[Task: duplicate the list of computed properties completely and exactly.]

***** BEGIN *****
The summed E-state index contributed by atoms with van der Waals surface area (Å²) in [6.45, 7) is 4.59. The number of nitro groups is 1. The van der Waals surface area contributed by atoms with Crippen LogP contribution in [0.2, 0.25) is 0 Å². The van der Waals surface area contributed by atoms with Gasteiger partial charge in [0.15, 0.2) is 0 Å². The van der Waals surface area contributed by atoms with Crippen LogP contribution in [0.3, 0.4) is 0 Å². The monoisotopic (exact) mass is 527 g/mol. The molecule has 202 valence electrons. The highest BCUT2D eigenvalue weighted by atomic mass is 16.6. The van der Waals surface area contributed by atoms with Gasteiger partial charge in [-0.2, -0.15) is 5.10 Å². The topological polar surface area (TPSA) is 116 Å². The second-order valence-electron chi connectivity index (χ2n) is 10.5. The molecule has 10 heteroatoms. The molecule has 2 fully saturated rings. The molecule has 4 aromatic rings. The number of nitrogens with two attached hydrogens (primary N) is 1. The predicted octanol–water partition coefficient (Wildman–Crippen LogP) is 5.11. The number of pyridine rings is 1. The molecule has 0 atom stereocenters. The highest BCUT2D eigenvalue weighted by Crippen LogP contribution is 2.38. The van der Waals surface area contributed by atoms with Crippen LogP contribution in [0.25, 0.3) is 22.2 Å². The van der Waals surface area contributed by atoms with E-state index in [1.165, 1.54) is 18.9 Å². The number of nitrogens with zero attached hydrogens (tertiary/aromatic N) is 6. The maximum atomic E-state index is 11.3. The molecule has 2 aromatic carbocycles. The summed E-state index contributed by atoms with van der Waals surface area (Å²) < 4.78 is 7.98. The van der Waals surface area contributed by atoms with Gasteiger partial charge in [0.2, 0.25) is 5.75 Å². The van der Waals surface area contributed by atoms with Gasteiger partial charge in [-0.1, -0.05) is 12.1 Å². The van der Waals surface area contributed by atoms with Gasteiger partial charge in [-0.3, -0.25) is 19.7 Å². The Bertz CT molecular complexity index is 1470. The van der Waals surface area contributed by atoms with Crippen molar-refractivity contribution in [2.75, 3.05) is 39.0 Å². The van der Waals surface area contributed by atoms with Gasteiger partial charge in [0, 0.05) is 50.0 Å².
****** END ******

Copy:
The summed E-state index contributed by atoms with van der Waals surface area (Å²) in [6.45, 7) is 4.59. The number of nitro groups is 1. The van der Waals surface area contributed by atoms with Crippen LogP contribution in [0.2, 0.25) is 0 Å². The van der Waals surface area contributed by atoms with Gasteiger partial charge in [0.15, 0.2) is 0 Å². The van der Waals surface area contributed by atoms with Crippen LogP contribution in [0.3, 0.4) is 0 Å². The monoisotopic (exact) mass is 527 g/mol. The molecule has 202 valence electrons. The highest BCUT2D eigenvalue weighted by atomic mass is 16.6. The van der Waals surface area contributed by atoms with Gasteiger partial charge in [-0.2, -0.15) is 5.10 Å². The topological polar surface area (TPSA) is 116 Å². The second-order valence-electron chi connectivity index (χ2n) is 10.5. The molecule has 10 heteroatoms. The molecule has 2 fully saturated rings. The molecule has 4 aromatic rings. The number of nitrogens with two attached hydrogens (primary N) is 1. The predicted octanol–water partition coefficient (Wildman–Crippen LogP) is 5.11. The number of pyridine rings is 1. The molecule has 0 atom stereocenters. The highest BCUT2D eigenvalue weighted by Crippen LogP contribution is 2.38. The van der Waals surface area contributed by atoms with Crippen LogP contribution in [0.25, 0.3) is 22.2 Å². The van der Waals surface area contributed by atoms with E-state index in [1.165, 1.54) is 18.9 Å². The number of nitrogens with zero attached hydrogens (tertiary/aromatic N) is 6. The maximum atomic E-state index is 11.3. The molecule has 2 aromatic carbocycles. The summed E-state index contributed by atoms with van der Waals surface area (Å²) < 4.78 is 7.98. The van der Waals surface area contributed by atoms with Gasteiger partial charge in [0.2, 0.25) is 5.75 Å². The van der Waals surface area contributed by atoms with Gasteiger partial charge in [-0.1, -0.05) is 12.1 Å². The van der Waals surface area contributed by atoms with Gasteiger partial charge in [-0.3, -0.25) is 19.7 Å². The Bertz CT molecular complexity index is 1470. The van der Waals surface area contributed by atoms with Crippen molar-refractivity contribution in [2.75, 3.05) is 39.0 Å². The van der Waals surface area contributed by atoms with Gasteiger partial charge in [0, 0.05) is 50.0 Å².